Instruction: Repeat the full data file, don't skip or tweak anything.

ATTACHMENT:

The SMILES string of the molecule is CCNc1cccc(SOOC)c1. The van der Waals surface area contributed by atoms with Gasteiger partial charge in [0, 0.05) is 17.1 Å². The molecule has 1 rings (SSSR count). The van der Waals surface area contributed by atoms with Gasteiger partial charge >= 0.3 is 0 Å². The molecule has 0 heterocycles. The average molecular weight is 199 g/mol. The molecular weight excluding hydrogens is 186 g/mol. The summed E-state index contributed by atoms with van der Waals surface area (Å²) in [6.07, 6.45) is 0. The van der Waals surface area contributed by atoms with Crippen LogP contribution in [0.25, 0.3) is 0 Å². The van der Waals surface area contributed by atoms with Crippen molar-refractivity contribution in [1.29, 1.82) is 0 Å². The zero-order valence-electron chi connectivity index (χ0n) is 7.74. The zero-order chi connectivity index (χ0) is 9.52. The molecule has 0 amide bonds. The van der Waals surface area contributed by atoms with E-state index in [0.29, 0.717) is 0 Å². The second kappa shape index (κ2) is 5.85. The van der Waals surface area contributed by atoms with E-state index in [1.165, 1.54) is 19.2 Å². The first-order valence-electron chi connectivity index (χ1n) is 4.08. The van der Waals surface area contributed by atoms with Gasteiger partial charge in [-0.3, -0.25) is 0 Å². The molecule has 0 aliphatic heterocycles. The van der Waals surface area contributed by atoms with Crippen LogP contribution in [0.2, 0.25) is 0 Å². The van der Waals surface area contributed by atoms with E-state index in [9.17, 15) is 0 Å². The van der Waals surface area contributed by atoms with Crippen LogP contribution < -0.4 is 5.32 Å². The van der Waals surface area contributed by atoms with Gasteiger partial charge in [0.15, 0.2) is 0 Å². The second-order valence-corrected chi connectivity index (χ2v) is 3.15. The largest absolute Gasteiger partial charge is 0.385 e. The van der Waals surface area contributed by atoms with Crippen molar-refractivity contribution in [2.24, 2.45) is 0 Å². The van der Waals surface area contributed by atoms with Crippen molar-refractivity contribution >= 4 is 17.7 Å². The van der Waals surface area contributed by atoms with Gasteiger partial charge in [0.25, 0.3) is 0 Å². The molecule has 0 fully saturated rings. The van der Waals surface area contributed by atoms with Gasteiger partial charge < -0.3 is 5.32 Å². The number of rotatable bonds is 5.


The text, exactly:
The SMILES string of the molecule is CCNc1cccc(SOOC)c1. The van der Waals surface area contributed by atoms with Gasteiger partial charge in [0, 0.05) is 17.1 Å². The molecule has 1 rings (SSSR count). The van der Waals surface area contributed by atoms with Gasteiger partial charge >= 0.3 is 0 Å². The molecule has 0 heterocycles. The average molecular weight is 199 g/mol. The molecular weight excluding hydrogens is 186 g/mol. The summed E-state index contributed by atoms with van der Waals surface area (Å²) in [6.07, 6.45) is 0. The van der Waals surface area contributed by atoms with Crippen LogP contribution in [0.25, 0.3) is 0 Å². The van der Waals surface area contributed by atoms with Crippen molar-refractivity contribution in [1.29, 1.82) is 0 Å². The zero-order valence-electron chi connectivity index (χ0n) is 7.74. The zero-order chi connectivity index (χ0) is 9.52. The molecule has 0 amide bonds. The van der Waals surface area contributed by atoms with E-state index in [0.29, 0.717) is 0 Å². The second kappa shape index (κ2) is 5.85. The van der Waals surface area contributed by atoms with E-state index in [1.165, 1.54) is 19.2 Å². The first-order valence-electron chi connectivity index (χ1n) is 4.08. The van der Waals surface area contributed by atoms with Gasteiger partial charge in [-0.3, -0.25) is 0 Å². The molecule has 0 aliphatic heterocycles. The van der Waals surface area contributed by atoms with Crippen LogP contribution in [0.2, 0.25) is 0 Å². The van der Waals surface area contributed by atoms with E-state index in [9.17, 15) is 0 Å². The van der Waals surface area contributed by atoms with Crippen LogP contribution < -0.4 is 5.32 Å². The van der Waals surface area contributed by atoms with Gasteiger partial charge in [0.15, 0.2) is 0 Å². The second-order valence-corrected chi connectivity index (χ2v) is 3.15. The largest absolute Gasteiger partial charge is 0.385 e. The van der Waals surface area contributed by atoms with Crippen molar-refractivity contribution in [2.24, 2.45) is 0 Å². The van der Waals surface area contributed by atoms with Crippen molar-refractivity contribution >= 4 is 17.7 Å². The van der Waals surface area contributed by atoms with Gasteiger partial charge in [0.25, 0.3) is 0 Å². The molecule has 0 fully saturated rings. The van der Waals surface area contributed by atoms with Gasteiger partial charge < -0.3 is 5.32 Å². The number of rotatable bonds is 5.